Tuesday, February 12, 2013

#CHIPS: "Neuromorphic: Ultimate Parallel Processors"

Purdue University is working with semiconductor researchers, including Intel research scientist Charles Augustine of its Circuits Research Lab (Hillsboro, Ore), to develop spin-based neuromorphic microchips as the ultimate parallel processors–consuming as little as 300-times less power than circuits today.

By combining bipolar spin neurons with memristors (phase change memory), input signals can program self-adaptive weights sandwiched between metal interconnects. SOURCE: Purdue

Traditional semiconductor chips use electrical charge to store information, requiring thousands of electrons to be transferred onto a storage device, like a capacitor, until its voltage exceeds a threshold. However, switching from encoding digital ones and zeros with electrical charge to using the spin-state of electrons can drastically cut the energy consumption of electronic circuits.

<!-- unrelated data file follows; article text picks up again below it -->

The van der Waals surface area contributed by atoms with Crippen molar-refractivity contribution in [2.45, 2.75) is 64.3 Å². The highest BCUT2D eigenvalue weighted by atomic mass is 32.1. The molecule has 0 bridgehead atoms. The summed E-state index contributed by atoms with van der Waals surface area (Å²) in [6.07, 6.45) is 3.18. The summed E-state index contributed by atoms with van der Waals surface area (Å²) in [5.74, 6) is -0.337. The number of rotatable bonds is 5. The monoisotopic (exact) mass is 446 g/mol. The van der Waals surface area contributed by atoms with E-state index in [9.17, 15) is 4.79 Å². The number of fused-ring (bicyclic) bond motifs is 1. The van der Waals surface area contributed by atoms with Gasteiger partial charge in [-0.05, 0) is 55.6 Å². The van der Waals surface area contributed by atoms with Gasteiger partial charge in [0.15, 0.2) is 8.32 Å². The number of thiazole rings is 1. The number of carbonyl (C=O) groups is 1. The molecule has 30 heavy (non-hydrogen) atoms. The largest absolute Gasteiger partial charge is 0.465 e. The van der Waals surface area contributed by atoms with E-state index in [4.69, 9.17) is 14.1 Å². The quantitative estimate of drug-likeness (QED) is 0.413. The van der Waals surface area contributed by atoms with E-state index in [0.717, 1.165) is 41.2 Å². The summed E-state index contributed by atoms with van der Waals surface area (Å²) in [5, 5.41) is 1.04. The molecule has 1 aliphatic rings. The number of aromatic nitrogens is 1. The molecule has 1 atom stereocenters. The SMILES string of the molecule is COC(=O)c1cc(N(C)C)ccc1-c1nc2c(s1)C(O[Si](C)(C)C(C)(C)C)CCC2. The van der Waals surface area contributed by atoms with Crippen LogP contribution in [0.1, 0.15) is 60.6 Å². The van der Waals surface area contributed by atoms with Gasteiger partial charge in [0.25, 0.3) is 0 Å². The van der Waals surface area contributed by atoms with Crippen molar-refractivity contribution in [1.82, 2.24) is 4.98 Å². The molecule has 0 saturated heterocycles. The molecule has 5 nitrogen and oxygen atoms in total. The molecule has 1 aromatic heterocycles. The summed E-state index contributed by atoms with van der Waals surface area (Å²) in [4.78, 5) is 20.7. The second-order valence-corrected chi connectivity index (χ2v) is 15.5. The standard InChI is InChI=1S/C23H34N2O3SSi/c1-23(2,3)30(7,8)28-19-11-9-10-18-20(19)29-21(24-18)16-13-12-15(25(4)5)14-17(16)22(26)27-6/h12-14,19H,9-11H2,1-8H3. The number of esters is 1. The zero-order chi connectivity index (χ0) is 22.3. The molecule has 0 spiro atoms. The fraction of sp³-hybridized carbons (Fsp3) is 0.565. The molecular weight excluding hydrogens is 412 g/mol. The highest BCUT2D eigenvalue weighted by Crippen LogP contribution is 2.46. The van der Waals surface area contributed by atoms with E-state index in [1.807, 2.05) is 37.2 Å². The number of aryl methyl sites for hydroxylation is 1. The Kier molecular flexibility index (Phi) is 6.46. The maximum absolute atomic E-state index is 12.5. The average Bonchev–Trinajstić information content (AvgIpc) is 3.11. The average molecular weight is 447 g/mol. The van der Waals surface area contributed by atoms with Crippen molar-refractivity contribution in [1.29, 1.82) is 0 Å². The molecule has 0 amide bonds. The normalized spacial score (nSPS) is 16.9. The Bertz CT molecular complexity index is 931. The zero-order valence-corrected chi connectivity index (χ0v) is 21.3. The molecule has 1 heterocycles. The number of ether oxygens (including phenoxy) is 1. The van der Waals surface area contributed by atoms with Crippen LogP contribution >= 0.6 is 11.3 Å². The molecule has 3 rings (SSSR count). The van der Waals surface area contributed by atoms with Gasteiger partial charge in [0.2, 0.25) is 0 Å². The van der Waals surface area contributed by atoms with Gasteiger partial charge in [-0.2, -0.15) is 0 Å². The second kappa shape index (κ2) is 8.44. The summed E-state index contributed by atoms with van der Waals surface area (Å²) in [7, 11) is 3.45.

Spin states are inherent to electrons, which are constantly spinning, imparting a momentum to their electrical charge which can be oriented “up” or “down”. Such spin-polarized electrons can be used to encode digital ones and zeros using much less energy than just piling up charge on a capacitor. Ideally, a single electron could be used to store a digital one as “up” spin and a digital zero as “down” spin, enabling the ultimate downsizing for parallel processors to one-bit-per-electron. And for intrinsically parallel applications, such as emulating the billions of neurons in the human brain, the super low power achieved by spin-polarized digital encodings could enable the ultimate parallel processing applications of the future.
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